From pv magazine Global
An interdisciplinary consortium coordinated by Israel’s Al-Zahrawi Society, a Triangle Research and Development Center entity, has launched Regace, a new agrivoltaics research project for greenhouses. It will install Trisolar’s crop-responsive PV tracking system in greenhouses across six locations.
“The TriSolar tracking system is designed to be used with specially designed semi transparent bifacial PV modules, that are optimised for this agrivoltaic application inside greenhouses, to optimize light distribution inside the greenhouse as well as maximising electrical output of the PV system,” a project spokesperson told pv magazine.
The Regace project will also evaluate the effectiveness of the PV modules, which were manufactured by an unspecified manufacturer. One of the other aims of the project is to test the energy yield of the tracker systems in greenhouses across different locations and climates.
“A first trial in a Mediterranean climate has shown that an increase of around 20% can be achieved compared to a fixed installation in a greenhouse,” the spokesperson said. “Due to it being crop responsive, it does not harm the crops below the system.”
The pilot will install “relatively small” greenhouses in universities and research institutes in Germany, Austria, Greece, and Israel. It will also test the tracking system at two operational farms in Germany and Italy. The exact sizes of the installations are still being planned.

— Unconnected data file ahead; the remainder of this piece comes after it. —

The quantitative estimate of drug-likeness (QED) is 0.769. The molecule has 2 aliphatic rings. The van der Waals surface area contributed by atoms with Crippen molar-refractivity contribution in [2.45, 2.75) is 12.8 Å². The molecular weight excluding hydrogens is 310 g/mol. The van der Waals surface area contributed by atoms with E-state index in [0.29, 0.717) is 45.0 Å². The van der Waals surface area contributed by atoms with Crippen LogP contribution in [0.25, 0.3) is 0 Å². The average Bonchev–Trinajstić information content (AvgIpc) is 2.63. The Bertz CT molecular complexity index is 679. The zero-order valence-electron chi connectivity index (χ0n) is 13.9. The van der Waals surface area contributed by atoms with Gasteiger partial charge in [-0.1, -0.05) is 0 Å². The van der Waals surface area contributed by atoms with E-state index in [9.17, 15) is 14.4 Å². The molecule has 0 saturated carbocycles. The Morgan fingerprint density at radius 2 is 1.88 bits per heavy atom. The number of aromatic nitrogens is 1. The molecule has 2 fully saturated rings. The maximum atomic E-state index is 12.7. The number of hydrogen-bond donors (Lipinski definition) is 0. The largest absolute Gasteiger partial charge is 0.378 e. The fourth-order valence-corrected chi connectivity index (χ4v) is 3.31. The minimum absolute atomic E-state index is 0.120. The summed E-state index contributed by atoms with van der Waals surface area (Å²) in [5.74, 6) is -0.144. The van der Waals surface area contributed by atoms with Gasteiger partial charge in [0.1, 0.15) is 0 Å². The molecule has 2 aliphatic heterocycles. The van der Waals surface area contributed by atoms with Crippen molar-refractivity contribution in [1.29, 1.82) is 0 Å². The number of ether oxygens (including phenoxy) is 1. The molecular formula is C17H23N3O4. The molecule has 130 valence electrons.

The Regace project will use carbon dioxide (CO2) enrichment methods to increase crop yield, including bottled CO2 enrichment, CO2 enrichment using CO2 bags, and using agricultural offcuts, compost, or manure to increase CO2 levels inside the greenhouse.
The consortium includes 12 research institutes and commercial organisations from five different countries: Fattoria Sociali del Circeo, Humboldt University of Berlin, Tel Aviv University, University of Rome Tor Vergata, University of Thessaly, University of Natural Resources and Life Sciences, BIO-Gärtnerei Watzkendorf, and Interteam. The project is supported by a €5.5 million ($5.89 million) grant from the European Union through the Horizon Europe Research and Innovation funding program.
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